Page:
We all talk about lowering our impact on the environment, but few of us radically change our lives to do it. Colin Beavan, a husband and father in NYC, decided to conduct a year-long experiment to see if he and his family could truly live a no-impact lifestyle.
In case you’re wondering what the “year-long plan” involved, Colin challenged himself and his family to develop a “no net impact” lifestyle or roughly: Negative Impact + Positive Impact = Zero. Colin, his wife Michelle, then two-year-old daughter Isabella, and dog Frankie set out to be “eco-effective” versus “eco-efficient.” In addition to restricting consumption, they also changed what they consumed in the first place. In addition to offsetting their ecological footprint, they took specific actions that have positive environmental impacts: cleaning up garbage on the beach and working on a reforestation projects to help plant trees.
Colin and his family left the conveniences behind, forgoing air conditioners even in extreme heat, taking the stairs instead of the elevator, making a compost pile right in their apartment, biking instead of taking the subway, reducing packaging and plastics of all kinds, consuming less, and abolishing their reliance on electronics like television.
Living a low-impact lifestyle in NYC may be easier to do than in other areas of the country, but in some ways, cities also create the most environmental damage. As Colin puts it in his blog: “True, a city like New York does have the environmental advantage of economy of scale—people share transport, buildings, and resources—but cities are also responsible for the production and concentration of pollutants in massive amounts. Thanks to car and truck exhaust alone, which makes for 90 percent of Manhattan’s air pollution, the island’s residents face the highest risk in the country of developing cancer from chemicals in the air.”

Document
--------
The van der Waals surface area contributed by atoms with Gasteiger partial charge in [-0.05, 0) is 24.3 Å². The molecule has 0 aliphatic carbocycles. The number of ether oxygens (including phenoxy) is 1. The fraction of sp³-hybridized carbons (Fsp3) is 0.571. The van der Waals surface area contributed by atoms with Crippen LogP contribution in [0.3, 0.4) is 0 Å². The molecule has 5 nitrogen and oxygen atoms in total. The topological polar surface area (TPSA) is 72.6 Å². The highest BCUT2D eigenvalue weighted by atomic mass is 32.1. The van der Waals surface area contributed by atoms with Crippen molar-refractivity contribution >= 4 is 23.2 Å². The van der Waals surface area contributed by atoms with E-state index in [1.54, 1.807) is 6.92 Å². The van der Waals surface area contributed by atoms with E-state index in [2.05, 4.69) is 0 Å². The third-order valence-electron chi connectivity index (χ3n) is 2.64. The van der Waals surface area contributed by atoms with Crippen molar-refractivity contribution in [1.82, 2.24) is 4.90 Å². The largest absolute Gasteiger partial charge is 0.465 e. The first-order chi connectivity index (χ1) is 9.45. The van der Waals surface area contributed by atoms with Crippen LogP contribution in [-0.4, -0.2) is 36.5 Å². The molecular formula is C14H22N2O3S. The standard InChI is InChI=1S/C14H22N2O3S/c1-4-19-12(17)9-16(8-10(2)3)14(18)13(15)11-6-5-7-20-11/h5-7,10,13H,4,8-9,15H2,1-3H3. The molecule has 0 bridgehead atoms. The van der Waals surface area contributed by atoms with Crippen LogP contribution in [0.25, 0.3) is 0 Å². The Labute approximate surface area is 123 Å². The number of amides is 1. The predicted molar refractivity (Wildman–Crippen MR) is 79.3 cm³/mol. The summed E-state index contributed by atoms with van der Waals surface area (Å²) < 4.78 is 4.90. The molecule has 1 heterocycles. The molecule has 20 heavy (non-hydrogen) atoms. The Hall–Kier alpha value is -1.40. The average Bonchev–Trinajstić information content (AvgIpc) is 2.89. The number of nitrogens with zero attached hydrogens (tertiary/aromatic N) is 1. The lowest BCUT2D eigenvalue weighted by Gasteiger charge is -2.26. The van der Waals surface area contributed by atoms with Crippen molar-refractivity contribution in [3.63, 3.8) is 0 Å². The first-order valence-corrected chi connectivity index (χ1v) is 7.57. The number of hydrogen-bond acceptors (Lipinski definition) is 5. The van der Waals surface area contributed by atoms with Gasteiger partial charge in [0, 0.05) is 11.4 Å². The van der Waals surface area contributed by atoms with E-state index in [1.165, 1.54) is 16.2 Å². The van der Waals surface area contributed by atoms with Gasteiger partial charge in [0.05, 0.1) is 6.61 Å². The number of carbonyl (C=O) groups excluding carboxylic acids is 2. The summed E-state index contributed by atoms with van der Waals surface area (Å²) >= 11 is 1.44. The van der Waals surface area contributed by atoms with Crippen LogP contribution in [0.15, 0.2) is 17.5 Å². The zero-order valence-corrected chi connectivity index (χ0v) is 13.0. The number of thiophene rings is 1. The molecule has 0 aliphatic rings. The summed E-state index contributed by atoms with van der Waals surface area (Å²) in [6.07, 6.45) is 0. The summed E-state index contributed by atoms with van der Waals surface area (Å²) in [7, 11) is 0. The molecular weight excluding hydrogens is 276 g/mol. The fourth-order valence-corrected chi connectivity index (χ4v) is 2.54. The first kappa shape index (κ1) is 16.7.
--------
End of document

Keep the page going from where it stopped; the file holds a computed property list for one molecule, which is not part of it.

Over the past year, Colin and his family shopped much less. They swore off most purchases, except for things like socks, underwear, and some personal items—and bought second-hand whenever possible. (No small feat in a city with so many material temptations!) Colin and his family spent about half of the money they spent the previous year. The experiment also forced them to slow down as a family: Instead of take-out and packaged meals, they made homemade meals, relying on local food whenever possible. Instead of jumping into a cab, they walked or biked. As a result, they also found themselves spending more quality time as a family and with their friends. They began to eat better, got more exercise, and felt happier.
Colin is now working on a book about the experiment, appropriately titled, No Impact Man (Farrar, Straus, Giroux), which chronicles his family’s adventures. Although it’s his third book, it’s the first time his work has truly aligned with his political and personal values.
What was the most challenging part of it all? In an email exchange Colin said: “The most challenging thing is that trying to live sustainably isn’t supported by our culture. So many of our products are sold with the idea that they will be thrown away after a few uses. This suits the producers because it means they can sell us the same products over and over again, but how ridiculous is it that we have to work so hard to earn a living to buy the same things? And obviously, the planet can’t sustain it either.”
One wonders if a sustainable lifestyle is the true key to happiness. Colin responded: “Living sustainably both as individuals and as a culture would make us happier, healthier, and more secure. It turns out that what’s good for the planet is good for the people.”